On Gold Mountain by Lisa See

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Can you imagine moving to a different country and trying to raise a family in a country that is not your homeland? Many people make this decision on a daily basis. However, which traditions and values would you choose to teach your children? Would you teach your children their homeland traditions or their new country traditions? In the book, On Gold Mountain by Lisa See, Fong See struggled in being accepted publicly as a member of American Society and he also struggled with trying to keep his Chinese traditions and values with his families. In his second marriage, he succeeded in being accepted by the American society, but was not as successful with his Chinese traditions. However, in his third marriage, he was successful in maintaining all his Chinese traditions, but even though he was accepted by American society, he tried to lose his American ways.

Fong See was publically accepted as member of American society, but it did not happen overnight. It took many years for Fong See to be accepted by American society. American society only accepted him because he had reached great wealth, he was a successful business man and he married an American girl and adapted to her ways.

When Fong See came to America he was only fourteen years old and had to deal with the struggles of being discriminated against because he was of Chinese decent. In the late 1800’s, Chinese were looked down on and Americans really did not give them the respect they deserved. Fong See took over his fathers business, however he wasn’t very good at being an herbalist. He started selling things door to door and at the age of seventeen, he opened his own shop. Fong See had started to dress western, just like the Americans did to fit in. He changed his name and changed his company name many times in order for it to be easier for Americans to pronounce it, because he wanted to be accepted by American society, so he did anything possible to make that happen.

By the end of the story, Fong See had a total of four wives, which is a Chinese custom. His second marriage was to Letticie Pruett, an American woman. Letticie was the only woman that Fong See married out of real love. In this marriage, Fong See struggled with trying to keep his Chinese traditions, values and heritage alive within his family. Letticie did respect some of Fong See’s traditions and values. However, Letticie felt that their children were still children, which is an American view and she felt their children should be able to go outside, play and roller-skate. Fong See felt that his children should be studying calligraphy. He also felt that his daughter, Sissee, should be doing needle work. Letticie had her children enrolled in calligraphy and Chinese schools that Fong See accepted, however when they punished her child by hitting him in the hand with a bamboo stick, a Chinese tradition, Letticie pulled her children out of that school. Fong See felt that Letticie babied the boys and that they needed to be men. Chinese see men as independent and the men are the sole providers, it is this tradition that See wanted to raise his sons by. However, Letticie felt that a mother should show that kind of nourishment, sympathy, affection towards her child and should protect them by all means. There were many things that Fong See and Letticie disagreed on, so in order to please both Fong See and herself, Letticie would do things behind Fong See’s back, like letting the children play with roller-skates. By these examples, you can see that Fong See was trying to maintain his traditional Chinese customs with his family, however his wife Letticie would interfere with that, since she was raised different. Even though Fong See tried his hardest, it is impossible to have Chinese traditions when someone is going behind your back and teaching your children opposite or a different custom, maintaining Fong See’s Chinese traditions with his wife Letticie was unsuccessful.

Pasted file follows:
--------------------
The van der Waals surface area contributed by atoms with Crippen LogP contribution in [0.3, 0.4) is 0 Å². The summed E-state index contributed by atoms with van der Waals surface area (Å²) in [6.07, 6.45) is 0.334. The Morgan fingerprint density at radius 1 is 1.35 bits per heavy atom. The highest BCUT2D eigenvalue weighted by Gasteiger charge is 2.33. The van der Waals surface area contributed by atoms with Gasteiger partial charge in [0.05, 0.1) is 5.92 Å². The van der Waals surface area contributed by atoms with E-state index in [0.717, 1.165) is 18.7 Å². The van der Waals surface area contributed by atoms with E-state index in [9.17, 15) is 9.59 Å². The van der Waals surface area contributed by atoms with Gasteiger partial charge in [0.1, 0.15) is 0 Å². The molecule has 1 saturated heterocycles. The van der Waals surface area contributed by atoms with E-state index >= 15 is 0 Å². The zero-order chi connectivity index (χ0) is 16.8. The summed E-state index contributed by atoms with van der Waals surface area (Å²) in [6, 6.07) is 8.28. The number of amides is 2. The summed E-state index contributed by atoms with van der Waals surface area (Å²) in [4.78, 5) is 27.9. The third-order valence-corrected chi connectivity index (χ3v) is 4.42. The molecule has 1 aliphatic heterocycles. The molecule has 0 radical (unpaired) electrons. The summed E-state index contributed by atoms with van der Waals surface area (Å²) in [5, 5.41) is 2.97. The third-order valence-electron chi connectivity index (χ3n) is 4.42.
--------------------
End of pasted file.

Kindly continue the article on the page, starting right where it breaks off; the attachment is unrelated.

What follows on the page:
See family celebrated many American and...
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